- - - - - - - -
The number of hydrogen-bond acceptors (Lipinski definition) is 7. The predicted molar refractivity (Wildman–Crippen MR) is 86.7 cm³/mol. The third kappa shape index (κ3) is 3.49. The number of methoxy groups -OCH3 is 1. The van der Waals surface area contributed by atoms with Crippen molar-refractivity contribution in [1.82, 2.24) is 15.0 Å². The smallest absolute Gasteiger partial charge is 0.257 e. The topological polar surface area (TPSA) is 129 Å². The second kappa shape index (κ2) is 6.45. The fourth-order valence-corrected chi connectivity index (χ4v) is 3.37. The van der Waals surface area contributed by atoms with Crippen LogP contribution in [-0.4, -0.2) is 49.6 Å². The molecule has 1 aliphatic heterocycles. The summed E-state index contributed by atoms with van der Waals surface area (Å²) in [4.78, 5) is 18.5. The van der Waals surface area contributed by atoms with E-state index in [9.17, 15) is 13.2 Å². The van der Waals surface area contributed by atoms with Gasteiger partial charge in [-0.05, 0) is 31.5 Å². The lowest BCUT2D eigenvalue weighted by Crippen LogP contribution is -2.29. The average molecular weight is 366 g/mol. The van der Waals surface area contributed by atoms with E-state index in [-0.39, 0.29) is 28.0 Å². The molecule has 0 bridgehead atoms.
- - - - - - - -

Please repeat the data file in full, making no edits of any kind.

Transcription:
The number of hydrogen-bond acceptors (Lipinski definition) is 7. The predicted molar refractivity (Wildman–Crippen MR) is 86.7 cm³/mol. The third kappa shape index (κ3) is 3.49. The number of methoxy groups -OCH3 is 1. The van der Waals surface area contributed by atoms with Crippen molar-refractivity contribution in [1.82, 2.24) is 15.0 Å². The smallest absolute Gasteiger partial charge is 0.257 e. The topological polar surface area (TPSA) is 129 Å². The second kappa shape index (κ2) is 6.45. The fourth-order valence-corrected chi connectivity index (χ4v) is 3.37. The van der Waals surface area contributed by atoms with Crippen LogP contribution in [-0.4, -0.2) is 49.6 Å². The molecule has 1 aliphatic heterocycles. The summed E-state index contributed by atoms with van der Waals surface area (Å²) in [4.78, 5) is 18.5. The van der Waals surface area contributed by atoms with E-state index in [9.17, 15) is 13.2 Å². The van der Waals surface area contributed by atoms with Gasteiger partial charge in [-0.05, 0) is 31.5 Å². The lowest BCUT2D eigenvalue weighted by Crippen LogP contribution is -2.29. The average molecular weight is 366 g/mol. The van der Waals surface area contributed by atoms with E-state index in [-0.39, 0.29) is 28.0 Å². The molecule has 0 bridgehead atoms.